Vermentino Grape Infographic showing wine profile for Vermentino, wine color for Vermentino, serving temperature for Vermentino, glass style for Vermentino, and countries that produce Vermentino

Wine Profile: Vermentino

Vermentino is a white wine grape that’s most likely from Italy. Or maybe France. Or possibly Spain. But, wherever it’s from Vermentino is a dry aromatic white full of notes a citrus fruit and minerality.


Many countries claim this grape as their own, but most of its production comes from Italy. In Italy, Vermentino is grown widely in Sardinia and in Liguria on the Italian Riviera. Sardinia produces wines with bright, crisp flavors, lifted floral aromatics, and balanced acidity. In fact, nearly half of all Vermentino produced worldwide comes from Sardinia. In Liguria, Vermentino tends to be slightly lighter and crisper than the Sardinia version. 

Next, we move onto Corsica, an island situated right next to Sardinia, but actually part of France. Vermentino is by far Corsica’s most planted white varietal. The grape is also grown on the mainland of France in the regions of both Provence and Languedoc-Roussillon. The main difference between the Italian and French versions is that the best Italian examples are almost always single varietal bottling. But, in France, the grape is often blended with other white wines from the region.

Even though Spain is in the running for a potential country of origin for the grape, today there is little to no Vermentino grown there. However, the new world is starting to offer some excellent examples of the wine. Australia, in particular, is producing some excellent Vermentino. Although still relatively new in the United States, there have been some promising examples produced in different areas.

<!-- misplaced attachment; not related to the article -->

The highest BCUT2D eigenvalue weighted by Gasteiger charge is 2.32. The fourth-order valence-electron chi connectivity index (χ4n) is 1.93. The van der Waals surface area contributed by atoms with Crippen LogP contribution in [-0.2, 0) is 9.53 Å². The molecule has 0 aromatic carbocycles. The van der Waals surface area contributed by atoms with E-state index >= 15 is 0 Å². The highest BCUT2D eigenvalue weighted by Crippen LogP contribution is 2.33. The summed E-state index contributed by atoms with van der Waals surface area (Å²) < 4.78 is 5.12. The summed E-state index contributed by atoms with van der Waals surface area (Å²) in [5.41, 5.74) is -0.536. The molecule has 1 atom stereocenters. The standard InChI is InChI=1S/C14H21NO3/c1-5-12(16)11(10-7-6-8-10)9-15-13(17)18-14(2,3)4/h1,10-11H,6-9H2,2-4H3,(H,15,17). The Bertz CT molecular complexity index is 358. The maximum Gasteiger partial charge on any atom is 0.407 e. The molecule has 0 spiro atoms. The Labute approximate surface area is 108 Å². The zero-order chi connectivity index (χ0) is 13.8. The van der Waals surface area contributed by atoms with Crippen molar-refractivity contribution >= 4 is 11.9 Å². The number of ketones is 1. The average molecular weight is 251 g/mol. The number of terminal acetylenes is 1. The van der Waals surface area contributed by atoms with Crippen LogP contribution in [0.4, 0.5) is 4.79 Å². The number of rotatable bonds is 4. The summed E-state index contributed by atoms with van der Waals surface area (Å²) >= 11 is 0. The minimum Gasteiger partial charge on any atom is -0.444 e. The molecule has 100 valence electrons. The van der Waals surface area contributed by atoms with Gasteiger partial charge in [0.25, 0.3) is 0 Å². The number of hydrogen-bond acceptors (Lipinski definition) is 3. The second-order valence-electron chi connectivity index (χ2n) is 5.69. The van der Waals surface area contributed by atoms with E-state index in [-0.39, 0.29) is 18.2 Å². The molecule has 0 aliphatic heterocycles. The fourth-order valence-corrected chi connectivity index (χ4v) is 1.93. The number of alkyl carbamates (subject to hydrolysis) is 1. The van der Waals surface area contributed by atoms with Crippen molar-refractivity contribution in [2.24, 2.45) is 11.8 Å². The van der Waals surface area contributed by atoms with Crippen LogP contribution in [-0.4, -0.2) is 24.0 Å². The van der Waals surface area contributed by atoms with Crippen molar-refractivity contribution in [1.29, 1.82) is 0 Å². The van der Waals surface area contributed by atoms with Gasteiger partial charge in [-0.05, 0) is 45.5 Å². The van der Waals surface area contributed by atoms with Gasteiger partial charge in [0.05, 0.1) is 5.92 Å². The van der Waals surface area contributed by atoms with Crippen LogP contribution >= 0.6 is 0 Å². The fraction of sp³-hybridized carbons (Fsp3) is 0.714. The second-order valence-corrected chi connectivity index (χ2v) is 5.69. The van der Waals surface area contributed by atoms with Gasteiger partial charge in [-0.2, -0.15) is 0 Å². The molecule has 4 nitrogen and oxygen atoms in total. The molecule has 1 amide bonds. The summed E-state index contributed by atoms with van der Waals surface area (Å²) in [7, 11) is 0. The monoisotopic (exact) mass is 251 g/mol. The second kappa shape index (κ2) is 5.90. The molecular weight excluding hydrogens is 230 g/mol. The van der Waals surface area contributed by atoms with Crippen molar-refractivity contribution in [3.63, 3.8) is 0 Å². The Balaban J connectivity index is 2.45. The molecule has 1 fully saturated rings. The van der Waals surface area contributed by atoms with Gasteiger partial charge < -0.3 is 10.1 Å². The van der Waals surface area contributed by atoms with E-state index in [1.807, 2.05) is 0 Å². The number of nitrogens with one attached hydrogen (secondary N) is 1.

Vermentino is not a wine for aging. It’s a cross somewhere between a crisp Sauvignon Blanc and a highly aromatic Gewurztraminer, and its bright flavors and intoxicating nose are best enjoyed soon after it’s released. On the nose, Vermentino can have notes of fresh flowers, green tea, and ripe citrus. On the palate, it is full of flavors of pear, white peach, lime, pink grapefruit, and crushed rocks. It is almost always a dry wine with zesty acidity and an austere texture.


When pairing Vermentino with food the best options are usually appetizers or salty snacks. Because it generally has low to moderate alcohol, it can handle dishes with a generous pop of salt. In fact, deep-fried dishes are an especially excellent match.  If you’re looking for a healthier quick meal, it is also an excellent match for many salads. It is also a great pairing with garlic-based dishes, which can be difficult to pair with white wines. If you are thinking of fresh pesto, you’re in business. Finally, like many citrus and acid-driven white wines, Vermentino is also a good compliment to seafood. With all of these options, we recommend this rock star white wine for your table. 

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